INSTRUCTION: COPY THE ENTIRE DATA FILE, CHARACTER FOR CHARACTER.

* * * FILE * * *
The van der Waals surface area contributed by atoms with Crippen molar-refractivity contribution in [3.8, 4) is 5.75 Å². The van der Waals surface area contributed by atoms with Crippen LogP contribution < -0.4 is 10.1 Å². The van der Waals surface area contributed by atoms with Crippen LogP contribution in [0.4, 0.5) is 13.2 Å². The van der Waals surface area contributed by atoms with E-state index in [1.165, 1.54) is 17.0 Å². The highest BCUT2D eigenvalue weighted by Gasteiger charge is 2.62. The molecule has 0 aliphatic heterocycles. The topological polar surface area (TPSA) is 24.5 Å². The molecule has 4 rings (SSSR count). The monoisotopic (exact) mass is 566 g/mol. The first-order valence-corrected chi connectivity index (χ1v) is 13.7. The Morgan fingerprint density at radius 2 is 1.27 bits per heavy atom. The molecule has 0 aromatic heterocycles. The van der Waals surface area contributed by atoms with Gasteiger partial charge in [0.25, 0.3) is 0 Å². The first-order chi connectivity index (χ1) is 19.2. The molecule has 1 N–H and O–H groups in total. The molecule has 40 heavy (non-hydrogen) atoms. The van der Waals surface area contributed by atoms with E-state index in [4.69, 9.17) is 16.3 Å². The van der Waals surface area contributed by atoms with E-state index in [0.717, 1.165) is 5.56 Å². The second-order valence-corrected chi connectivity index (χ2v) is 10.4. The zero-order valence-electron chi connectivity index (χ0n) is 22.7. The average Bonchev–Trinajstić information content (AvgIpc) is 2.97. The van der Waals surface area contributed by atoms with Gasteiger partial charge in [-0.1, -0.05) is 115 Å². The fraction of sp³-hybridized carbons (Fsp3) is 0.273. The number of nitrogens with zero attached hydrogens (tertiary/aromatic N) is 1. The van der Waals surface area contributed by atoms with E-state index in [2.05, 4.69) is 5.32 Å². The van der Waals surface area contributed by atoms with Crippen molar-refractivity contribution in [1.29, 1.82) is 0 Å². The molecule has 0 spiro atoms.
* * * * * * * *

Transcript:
The van der Waals surface area contributed by atoms with Crippen molar-refractivity contribution in [3.8, 4) is 5.75 Å². The van der Waals surface area contributed by atoms with Crippen LogP contribution < -0.4 is 10.1 Å². The van der Waals surface area contributed by atoms with Crippen LogP contribution in [0.4, 0.5) is 13.2 Å². The van der Waals surface area contributed by atoms with E-state index in [1.165, 1.54) is 17.0 Å². The highest BCUT2D eigenvalue weighted by Gasteiger charge is 2.62. The molecule has 0 aliphatic heterocycles. The topological polar surface area (TPSA) is 24.5 Å². The molecule has 4 rings (SSSR count). The monoisotopic (exact) mass is 566 g/mol. The first-order valence-corrected chi connectivity index (χ1v) is 13.7. The Morgan fingerprint density at radius 2 is 1.27 bits per heavy atom. The molecule has 0 aromatic heterocycles. The van der Waals surface area contributed by atoms with Gasteiger partial charge in [0.25, 0.3) is 0 Å². The first-order chi connectivity index (χ1) is 19.2. The molecule has 1 N–H and O–H groups in total. The molecule has 40 heavy (non-hydrogen) atoms. The van der Waals surface area contributed by atoms with E-state index in [4.69, 9.17) is 16.3 Å². The van der Waals surface area contributed by atoms with E-state index in [0.717, 1.165) is 5.56 Å². The second-order valence-corrected chi connectivity index (χ2v) is 10.4. The zero-order valence-electron chi connectivity index (χ0n) is 22.7. The average Bonchev–Trinajstić information content (AvgIpc) is 2.97. The van der Waals surface area contributed by atoms with Gasteiger partial charge in [-0.1, -0.05) is 115 Å². The fraction of sp³-hybridized carbons (Fsp3) is 0.273. The number of nitrogens with zero attached hydrogens (tertiary/aromatic N) is 1. The van der Waals surface area contributed by atoms with E-state index in [2.05, 4.69) is 5.32 Å². The van der Waals surface area contributed by atoms with Crippen molar-refractivity contribution in [1.29, 1.82) is 0 Å². The molecule has 0 spiro atoms.